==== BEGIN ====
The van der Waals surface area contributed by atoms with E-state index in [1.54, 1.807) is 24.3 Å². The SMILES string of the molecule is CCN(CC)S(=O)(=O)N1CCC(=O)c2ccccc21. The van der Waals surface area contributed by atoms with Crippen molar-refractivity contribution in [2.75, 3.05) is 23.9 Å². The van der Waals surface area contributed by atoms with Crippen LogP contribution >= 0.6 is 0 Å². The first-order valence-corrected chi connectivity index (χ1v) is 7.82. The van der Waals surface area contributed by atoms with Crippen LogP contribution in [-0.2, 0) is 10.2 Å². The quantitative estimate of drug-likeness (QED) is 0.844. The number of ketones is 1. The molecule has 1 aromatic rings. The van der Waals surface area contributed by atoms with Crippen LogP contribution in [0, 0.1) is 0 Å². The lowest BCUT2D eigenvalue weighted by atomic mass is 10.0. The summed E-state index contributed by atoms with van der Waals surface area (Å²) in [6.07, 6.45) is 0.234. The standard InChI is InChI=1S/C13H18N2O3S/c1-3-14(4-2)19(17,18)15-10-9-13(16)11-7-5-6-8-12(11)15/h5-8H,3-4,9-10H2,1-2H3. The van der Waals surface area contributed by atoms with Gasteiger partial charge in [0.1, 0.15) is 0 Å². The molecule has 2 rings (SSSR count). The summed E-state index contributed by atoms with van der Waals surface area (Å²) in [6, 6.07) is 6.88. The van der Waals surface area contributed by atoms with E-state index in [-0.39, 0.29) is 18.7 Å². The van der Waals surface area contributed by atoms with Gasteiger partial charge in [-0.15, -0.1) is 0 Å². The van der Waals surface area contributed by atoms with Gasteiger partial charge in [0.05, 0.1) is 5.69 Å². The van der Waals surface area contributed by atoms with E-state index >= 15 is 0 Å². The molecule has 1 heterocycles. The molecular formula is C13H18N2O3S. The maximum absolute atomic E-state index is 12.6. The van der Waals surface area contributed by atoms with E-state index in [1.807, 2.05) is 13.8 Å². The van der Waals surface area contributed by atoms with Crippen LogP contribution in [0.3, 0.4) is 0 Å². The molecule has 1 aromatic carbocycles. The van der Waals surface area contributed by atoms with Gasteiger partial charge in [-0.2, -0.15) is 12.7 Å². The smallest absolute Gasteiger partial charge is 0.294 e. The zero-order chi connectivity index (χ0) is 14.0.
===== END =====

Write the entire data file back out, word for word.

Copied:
The van der Waals surface area contributed by atoms with E-state index in [1.54, 1.807) is 24.3 Å². The SMILES string of the molecule is CCN(CC)S(=O)(=O)N1CCC(=O)c2ccccc21. The van der Waals surface area contributed by atoms with Crippen molar-refractivity contribution in [2.75, 3.05) is 23.9 Å². The van der Waals surface area contributed by atoms with Crippen LogP contribution >= 0.6 is 0 Å². The first-order valence-corrected chi connectivity index (χ1v) is 7.82. The van der Waals surface area contributed by atoms with Crippen LogP contribution in [-0.2, 0) is 10.2 Å². The quantitative estimate of drug-likeness (QED) is 0.844. The number of ketones is 1. The molecule has 1 aromatic rings. The van der Waals surface area contributed by atoms with Crippen LogP contribution in [0, 0.1) is 0 Å². The lowest BCUT2D eigenvalue weighted by atomic mass is 10.0. The summed E-state index contributed by atoms with van der Waals surface area (Å²) in [6.07, 6.45) is 0.234. The standard InChI is InChI=1S/C13H18N2O3S/c1-3-14(4-2)19(17,18)15-10-9-13(16)11-7-5-6-8-12(11)15/h5-8H,3-4,9-10H2,1-2H3. The van der Waals surface area contributed by atoms with Gasteiger partial charge in [0.1, 0.15) is 0 Å². The molecule has 2 rings (SSSR count). The summed E-state index contributed by atoms with van der Waals surface area (Å²) in [6, 6.07) is 6.88. The van der Waals surface area contributed by atoms with E-state index in [-0.39, 0.29) is 18.7 Å². The van der Waals surface area contributed by atoms with Gasteiger partial charge in [-0.15, -0.1) is 0 Å². The van der Waals surface area contributed by atoms with Gasteiger partial charge in [0.05, 0.1) is 5.69 Å². The van der Waals surface area contributed by atoms with E-state index >= 15 is 0 Å². The molecule has 1 heterocycles. The molecular formula is C13H18N2O3S. The maximum absolute atomic E-state index is 12.6. The van der Waals surface area contributed by atoms with E-state index in [1.807, 2.05) is 13.8 Å². The van der Waals surface area contributed by atoms with Crippen LogP contribution in [0.3, 0.4) is 0 Å². The molecule has 1 aromatic carbocycles. The van der Waals surface area contributed by atoms with Gasteiger partial charge in [-0.2, -0.15) is 12.7 Å². The smallest absolute Gasteiger partial charge is 0.294 e. The zero-order chi connectivity index (χ0) is 14.0.